That’s right (and I don’t mean that as a Christian chant).  I see in someone what I see.  It’s a tautology.  The person matters (interpersonally, not in the sense of having individual human rights respected legally, but personally) if he appeals to me.  If he does not appeal to me, I don’t look for explanations or “bad luck”, which may be quite pertinent.  He may have started way behind me “in line”.  He may have a biological disability.  (So may I, but I’m am right on the “coin edge” as to whether that matters.)  He may have been injured by the carelessness or violent hostility of someone else.  But he still is “what he is”.  That is how I feel.  And that is how I feel about myself.  The word “victim” means nothing in my own psyche; if anything it seems shameful.

I have indeed noticed this more in my own thinking in retirement, since 9/11 and Mother’s long eldercare.   I’ve also noticed it in my substitute teaching, when unexpectedly and suddenly confronted with situations with disabled or disadvantaged students (“other people’s children”) that were much more personal than I had ever imagined possible.  (I could tell a story about “the swimming pool” here, but that’s for another time.)   I used to have a much simpler, libertarian idea of “personal responsibility” (as I outlined in my first book).

Of course, I can decline because of age (and the medical events that come with age), or I can “screw up” myself.  But I have come to realize I can become “less” because of someone else’s antagonism or negligence, too.  Once I am “less”, that’s an absolute thing.  I don’t extend myself to anyone else this way, so I can’t accept the idea of someone extending to me just because of “bad luck”.  This can become more disturbing than the normal losses of age or one’s own failures. I didn't become "socialized" to the point that marriage would be meaningful, because I wasn't competitive enough; so the alternatives were "diverge and watch", become subservient. or die.  So, yes, I am exposed if something "happens", and I am irrelevant outside of our own immediate way of life.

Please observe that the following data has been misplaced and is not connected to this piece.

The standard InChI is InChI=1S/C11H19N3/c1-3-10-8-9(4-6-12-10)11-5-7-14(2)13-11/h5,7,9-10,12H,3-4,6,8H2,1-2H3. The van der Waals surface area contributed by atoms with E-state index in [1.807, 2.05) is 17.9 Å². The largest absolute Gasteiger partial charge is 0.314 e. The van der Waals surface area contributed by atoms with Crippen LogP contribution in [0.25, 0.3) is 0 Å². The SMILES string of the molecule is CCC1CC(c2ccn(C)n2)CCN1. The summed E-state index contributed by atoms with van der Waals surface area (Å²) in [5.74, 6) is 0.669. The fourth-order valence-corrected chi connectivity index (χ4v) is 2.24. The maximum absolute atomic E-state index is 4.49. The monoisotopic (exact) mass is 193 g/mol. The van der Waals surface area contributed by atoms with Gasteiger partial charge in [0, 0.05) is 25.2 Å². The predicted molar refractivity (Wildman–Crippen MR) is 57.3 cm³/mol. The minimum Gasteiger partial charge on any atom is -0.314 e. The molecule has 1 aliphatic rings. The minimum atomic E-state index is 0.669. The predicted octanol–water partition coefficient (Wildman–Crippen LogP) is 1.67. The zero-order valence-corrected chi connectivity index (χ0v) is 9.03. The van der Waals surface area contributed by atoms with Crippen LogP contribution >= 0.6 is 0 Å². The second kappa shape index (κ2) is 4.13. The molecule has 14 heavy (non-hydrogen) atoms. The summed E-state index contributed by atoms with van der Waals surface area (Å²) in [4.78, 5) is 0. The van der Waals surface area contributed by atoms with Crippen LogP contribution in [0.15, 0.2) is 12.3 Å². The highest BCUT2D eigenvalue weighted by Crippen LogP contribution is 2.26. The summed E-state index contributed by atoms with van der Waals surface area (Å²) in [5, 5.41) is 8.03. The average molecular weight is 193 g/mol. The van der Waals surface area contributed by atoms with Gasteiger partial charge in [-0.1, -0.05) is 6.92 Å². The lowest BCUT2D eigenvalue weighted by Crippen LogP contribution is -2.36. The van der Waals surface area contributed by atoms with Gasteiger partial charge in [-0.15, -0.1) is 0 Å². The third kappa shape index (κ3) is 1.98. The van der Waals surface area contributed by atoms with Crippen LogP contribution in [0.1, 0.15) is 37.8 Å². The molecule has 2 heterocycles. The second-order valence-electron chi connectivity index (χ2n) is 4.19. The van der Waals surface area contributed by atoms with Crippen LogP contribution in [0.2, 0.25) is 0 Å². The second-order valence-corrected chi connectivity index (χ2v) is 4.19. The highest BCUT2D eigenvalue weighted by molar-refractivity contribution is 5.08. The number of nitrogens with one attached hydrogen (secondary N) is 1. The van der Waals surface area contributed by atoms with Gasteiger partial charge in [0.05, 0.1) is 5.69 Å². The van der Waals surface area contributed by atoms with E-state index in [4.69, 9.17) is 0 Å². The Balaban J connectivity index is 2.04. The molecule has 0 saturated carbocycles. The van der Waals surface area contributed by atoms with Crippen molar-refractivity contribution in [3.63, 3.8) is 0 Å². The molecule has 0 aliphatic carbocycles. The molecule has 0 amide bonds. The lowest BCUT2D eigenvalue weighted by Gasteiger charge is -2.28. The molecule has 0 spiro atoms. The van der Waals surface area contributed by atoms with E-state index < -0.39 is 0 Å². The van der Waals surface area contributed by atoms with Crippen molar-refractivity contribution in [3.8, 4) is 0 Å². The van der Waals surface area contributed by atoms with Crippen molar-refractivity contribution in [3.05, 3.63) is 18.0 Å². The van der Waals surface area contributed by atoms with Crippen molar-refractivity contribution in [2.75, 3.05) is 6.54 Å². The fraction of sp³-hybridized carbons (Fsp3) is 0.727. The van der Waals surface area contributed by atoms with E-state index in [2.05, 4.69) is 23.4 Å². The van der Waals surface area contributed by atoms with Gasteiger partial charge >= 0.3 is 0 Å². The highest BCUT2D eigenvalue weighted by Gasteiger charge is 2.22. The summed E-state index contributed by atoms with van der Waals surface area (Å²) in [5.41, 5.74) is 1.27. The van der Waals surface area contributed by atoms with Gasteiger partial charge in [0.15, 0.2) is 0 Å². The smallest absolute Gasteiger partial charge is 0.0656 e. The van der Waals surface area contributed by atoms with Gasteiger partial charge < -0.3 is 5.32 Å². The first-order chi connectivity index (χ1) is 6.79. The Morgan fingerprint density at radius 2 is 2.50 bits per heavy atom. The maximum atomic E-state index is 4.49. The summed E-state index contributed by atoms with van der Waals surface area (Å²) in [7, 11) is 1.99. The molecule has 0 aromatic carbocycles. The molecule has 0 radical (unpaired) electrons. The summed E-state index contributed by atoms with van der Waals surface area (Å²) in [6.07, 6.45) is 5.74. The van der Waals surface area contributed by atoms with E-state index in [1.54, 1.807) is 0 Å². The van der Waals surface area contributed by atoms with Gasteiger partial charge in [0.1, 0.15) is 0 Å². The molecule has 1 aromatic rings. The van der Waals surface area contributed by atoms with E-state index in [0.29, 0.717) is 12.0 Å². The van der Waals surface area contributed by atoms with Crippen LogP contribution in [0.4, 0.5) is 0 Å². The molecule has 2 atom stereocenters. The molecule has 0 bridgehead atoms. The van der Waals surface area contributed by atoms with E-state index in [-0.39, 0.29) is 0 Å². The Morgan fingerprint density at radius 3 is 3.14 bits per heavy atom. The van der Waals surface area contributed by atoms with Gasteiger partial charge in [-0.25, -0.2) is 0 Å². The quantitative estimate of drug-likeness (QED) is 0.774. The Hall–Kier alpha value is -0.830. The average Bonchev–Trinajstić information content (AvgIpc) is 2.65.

And that is difficult.  I can see how it undermines the idea that people can take risks for one another when it can really cost them something.  That’s an important idea behind military service or any period of service.  (In fact, before my own draft, I used to say that I didn't want to come back if maimed in Vietnam, and other people, on campus, said the same thing;  we were willing to let the disadvantaged become what I see as real "sacrifices" through the deferment system.)  If it is “acceptable”, it can undermine the passions of marriages – of others who witness it.  That explains some of the antagonism I sometimes encounter, in the two incidents I mention here, as well as the troubling period at William and Mary and NIH in 1961 and 1962.

So this is another side of morality, one we have forgotten how to talk about in moral terms.  
  
Libertarians talk about “personal responsibility” and honoring voluntary promises and contracts, and sometimes defiantly announced (like the appealing teen character Bob in “The Zero Theorem”) “I’m nobody’s tool” (or imagine John Galt’s speech in “Atlas Shrugged”).  Yet sometimes we don’t get a choice on belonging.  Sometimes things change us whether we think we will accept it or not.  Courage and cowardice belong in moral debate, too.  Omissions can be as deadly as commissions.

People who live in authoritarian societies experience this view of "morality" all the time, because often their social, tribal, familial, religious or political structures face threats and leaders can exploit the idea that, if the culture is to survive. it can only be as strong as its least resilient link, so threats to "social capital" are viewed as criminal.